Buzz on Biotechnology

​Saturday, October 27, 2018
10 a.m. - 1 p.m.


Petit Institute Biotechnology Building
Georgia Tech
315 Ferst Drive, NW
Atlanta, GA 30332

Each fall the Petit Institute hosts one of its largest outreach events, the Buzz on Biotechnology High School Open House. This science fair open house is held each fall on a Saturday, and is organized entirely by graduate students from Bioengineering and Bioscience Unified Graduate Students (BBUGS) education and outreach committees to encourage high school students to indulge in their scientific curiosity. 

NOTE: All attendees under the age of 18 years old must submit a completed and signed parental release form to attend the open house. Download this form here and email it prior to the event to to finalize registration for those individuals. You may send a scanned copy of the signed form, or you may also send a CLEAR photographed copy of the form.”  If you have any questions, feel free to contact Colly Mitchell.

Buzz on Biotechnology allows:

  • Students, teachers, parents, siblings, to see innovative research at Georgia Tech
  • Explore Tech's campus & the state-of-the-art Institute for Bioengineering and Bioscience
  • Engage in hands-on science and engineering concepts
  • View sample demonstrations
  • Tour research laboratories
  • Receive GT admissions materials
  • School groups must provide 1 adult chaperone for every 10 students, a maximum of 40 students per any one school group or organization 

Exciting Neural Activity (Rob Butera lab)
Ultrasound Imaging & Therapeutics Research (Stanislav Emelianov lab)
Biomaterials for Regenerative Medicine (Andrés García lab)
3D printed Tissue Engineering & Mechanics Lab (Scott Hollister lab)
Microneedles and Drug Delivery (Mark Prausnitz lab)
BioMEMS and Biomechanics (Todd Sulcheck lab)
Engineering Orthopedic Tissues & Biomaterials (Temenoff lab)
Engineered Immunotherapy (Susan Thomas lab)
Molecular Biomechanics (Cheng Zhu lab)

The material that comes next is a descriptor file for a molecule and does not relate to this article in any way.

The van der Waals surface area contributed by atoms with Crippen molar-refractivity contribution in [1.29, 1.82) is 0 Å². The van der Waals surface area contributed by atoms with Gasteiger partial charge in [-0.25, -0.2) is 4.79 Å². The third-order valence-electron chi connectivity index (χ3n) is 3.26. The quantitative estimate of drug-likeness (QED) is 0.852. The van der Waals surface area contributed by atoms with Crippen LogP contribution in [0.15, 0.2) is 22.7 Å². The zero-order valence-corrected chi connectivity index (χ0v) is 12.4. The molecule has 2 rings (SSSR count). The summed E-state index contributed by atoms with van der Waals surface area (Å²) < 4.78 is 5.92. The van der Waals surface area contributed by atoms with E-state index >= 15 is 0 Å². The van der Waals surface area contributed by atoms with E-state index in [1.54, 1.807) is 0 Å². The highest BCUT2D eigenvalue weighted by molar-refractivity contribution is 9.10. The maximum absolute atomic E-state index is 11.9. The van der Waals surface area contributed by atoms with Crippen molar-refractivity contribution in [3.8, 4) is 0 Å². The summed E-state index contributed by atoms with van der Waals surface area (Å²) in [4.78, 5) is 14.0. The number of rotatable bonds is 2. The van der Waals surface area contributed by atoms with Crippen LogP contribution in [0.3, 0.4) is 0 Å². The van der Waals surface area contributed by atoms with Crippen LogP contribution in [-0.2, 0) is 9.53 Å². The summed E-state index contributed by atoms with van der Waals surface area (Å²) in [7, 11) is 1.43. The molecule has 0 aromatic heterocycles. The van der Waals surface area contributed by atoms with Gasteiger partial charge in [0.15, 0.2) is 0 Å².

SAMPLE of the 2018 DEMOS:

3D Printing

Boat Building

Snake Bots

Cabbage Acids and Bases: If you thought cooked cabbage was only good for stinking up your kitchen, think again. Come find out how cabbage can tell you the pH of the common substances around your house with colorful solutions.

Cardiovascular Anatomy: Touch a pig heart and learn the function of the various structures that will make your heart beat! This demonstration will introduce you to the basics of cardiovascular anatomy and physiology.

Oobleck: Oobleck is a slimy substance with special properties that cause its hardness to change with force. Come make some Oobleck and learn about the properties of a non-Newtonian substance!

Enzymatic Magic: Enzymes are specialized proteins with capabilities to recognize specific molecules and catalyze, or accelerate, chemical reactions. Enzymes make life possible, in humans and in other familiar forms of life.

Explosion of Color: Many times in biology, it is necessary for like substances to mix together and separate from each other. In this demo, see a colorful example of this principle.

Cold and Colder and Colder Than That (Liquid Nitrogen): What is dry ice and why does it steam? How does liquid nitrogen stay a liquid? Come explore the fun of freezing temperatures and the many uses of liquid nitrogen and dry ice!

Egg Drop:  Millions of Americans ride bicycles, but less than half wear bicycle helmets. In 2010 in the U.S., 800 bicyclists were killed and an estimated 515,000 sustained bicycle-related injuries that required emergency department care. Roughly half of these cyclists were children and adolescents under the age of 20. Annually, 26,000 of these bicycle-related injuries to children and adolescents are traumatic brain injuries treated in emergency departments. Prevention of head injuries is possible by wearing a properly fitted helmet. Learn about the important design criteria for helmets and then use this knowledge to design a "helmet" for a raw egg. After designing your egg helmet, stop by at 12:30 for the Egg Drop Competition.

Tiny Particles, Big Impact: Alginate might come from the sea, but we use it in many foods and it can be used for optimizing drug delivery. Experience the formation of alginate beads, and learn the chemistry behind this seemingly magical phenomenon.

Viscoelasticity: Remember playing with silly putty? In our viscoelasticity demo, you can learn how to make it out of common household chemicals. Take some home and learn about how its properties are used in science and in the body.

Genes by All Means: We all know that DNA is the template of life, but did you know you can extract it from food using common household products? Watch DNA be extracted from peas… right before your eyes!

Iodine Clock: How do you make a clock with no batteries, gears, or hands? With a cool, color changing chemical reaction of course!

Marshmallow Musher: How can you make a marshmallow get bigger or smaller without touching it? Come watch an exciting demonstration of gas laws and how they can impact marshmallows.

Lava Lamps: Water and oil don’t mix well, but we can exploit their opposing properties to make fun lava lamps. Come check out the lamps and learn about how hydrophobicity works.

Eye Anatomy: Learn about the function of the eye and how the complex structure affects the things we see, using real eyes as a visual aide!

For event inquiries, please contact Colly Mitchell